Big roach are relatively easy to catch, the problem is finding them on a big reservoir. I fished a reservoir for nearly a year and it took me months of blanks to get to know where the fish would be at different times of the year, The only reason I kept going was seeing recent captures made by other anglers who knew the reservoir better than me. The reservoir I fished was anywhere between 6 and 40 foot deep and the roach never showed on the surface so it was a case of fishing three of four pegs a day until I caught. I then made a record of peg / weather / temps ect. After six months I could fish areas of the reservoir in given conditions to get a few nice fish using the data gained helping me decide the best area to fish, but they always taught me a lesson. I fished mainly waggler at 6 to 8 rod lengths and loose fed red maggots, casters and hemp seed. I had roach to over two pounds on the drop - even in the depths of winter roach will take a bait on the drop as I believe they rarely feed on the bottom in this reservoir. Feeder didn't seem to work and the shoal never stayed long once a few had been caught, I think it's important to keepnet big roach and keep on the move changing pegs if sport stops as they rarely returned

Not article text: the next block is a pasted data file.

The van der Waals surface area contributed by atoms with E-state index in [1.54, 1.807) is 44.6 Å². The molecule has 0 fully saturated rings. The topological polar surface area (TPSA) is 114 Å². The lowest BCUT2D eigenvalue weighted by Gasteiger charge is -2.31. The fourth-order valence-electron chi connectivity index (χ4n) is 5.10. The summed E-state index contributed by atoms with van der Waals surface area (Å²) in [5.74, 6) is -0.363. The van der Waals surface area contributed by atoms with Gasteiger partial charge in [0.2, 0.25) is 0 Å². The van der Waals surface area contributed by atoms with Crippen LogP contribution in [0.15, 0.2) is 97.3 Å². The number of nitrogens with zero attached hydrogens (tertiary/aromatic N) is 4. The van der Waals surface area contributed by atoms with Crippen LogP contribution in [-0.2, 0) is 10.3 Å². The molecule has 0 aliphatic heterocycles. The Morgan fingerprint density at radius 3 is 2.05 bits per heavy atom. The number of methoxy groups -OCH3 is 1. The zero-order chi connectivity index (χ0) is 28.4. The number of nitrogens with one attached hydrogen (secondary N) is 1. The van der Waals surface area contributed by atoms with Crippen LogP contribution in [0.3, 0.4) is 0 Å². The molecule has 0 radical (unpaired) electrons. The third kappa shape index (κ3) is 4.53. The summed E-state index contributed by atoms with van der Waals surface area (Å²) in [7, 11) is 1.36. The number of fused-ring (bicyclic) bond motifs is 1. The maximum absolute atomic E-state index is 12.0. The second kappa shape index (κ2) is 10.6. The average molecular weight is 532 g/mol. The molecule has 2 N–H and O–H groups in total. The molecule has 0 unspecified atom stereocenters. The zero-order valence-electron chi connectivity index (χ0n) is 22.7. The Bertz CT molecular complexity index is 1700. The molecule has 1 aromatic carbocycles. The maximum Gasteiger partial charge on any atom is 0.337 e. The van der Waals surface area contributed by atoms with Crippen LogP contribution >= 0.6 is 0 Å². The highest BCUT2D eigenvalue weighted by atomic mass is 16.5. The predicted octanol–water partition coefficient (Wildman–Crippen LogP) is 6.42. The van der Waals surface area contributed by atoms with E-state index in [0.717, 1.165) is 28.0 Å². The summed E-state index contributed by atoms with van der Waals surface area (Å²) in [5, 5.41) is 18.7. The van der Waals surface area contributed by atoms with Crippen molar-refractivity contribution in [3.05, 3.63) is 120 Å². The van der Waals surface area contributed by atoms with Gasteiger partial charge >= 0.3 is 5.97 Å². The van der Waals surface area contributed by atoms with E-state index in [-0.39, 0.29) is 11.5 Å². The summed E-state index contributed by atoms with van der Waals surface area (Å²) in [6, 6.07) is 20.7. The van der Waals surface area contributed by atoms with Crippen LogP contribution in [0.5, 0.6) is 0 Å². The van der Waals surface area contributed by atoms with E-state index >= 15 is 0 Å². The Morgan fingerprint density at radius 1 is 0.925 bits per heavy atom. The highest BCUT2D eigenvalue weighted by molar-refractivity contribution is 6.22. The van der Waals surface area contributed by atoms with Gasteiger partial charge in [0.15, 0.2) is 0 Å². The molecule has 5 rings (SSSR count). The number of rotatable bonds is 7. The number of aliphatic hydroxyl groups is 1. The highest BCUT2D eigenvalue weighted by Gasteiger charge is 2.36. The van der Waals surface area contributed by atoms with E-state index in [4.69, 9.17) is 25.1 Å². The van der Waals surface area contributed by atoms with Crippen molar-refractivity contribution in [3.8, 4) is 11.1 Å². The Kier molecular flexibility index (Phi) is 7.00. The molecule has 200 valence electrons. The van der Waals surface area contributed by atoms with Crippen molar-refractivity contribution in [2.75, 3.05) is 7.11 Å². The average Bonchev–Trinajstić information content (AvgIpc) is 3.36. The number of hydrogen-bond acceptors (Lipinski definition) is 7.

Tackle wise reservoir roach aren't really tackle shy and a size 18 B511 hook to a 0,009mm under a 2 swan shot peacock waggler with a few size 8 shot taking the bait down was my given tactic. A long rod allowed me to fish up to 15 foot deep. Finding the catching depth is the difficult bit - I've taken the fish at 8 foot deep over 40 foot of water or 5 foot deep in 6 foot. They love drop offs into deeper water and will shoal near any overhanging trees if the reservoir has any cover. The fish will rise when the bait continues to rain in over them so be prepared to keep shallowing up. On the pre-baiting front this didn't seem to work as there were bream in the water and I think they mopped all the pre-bait up over night.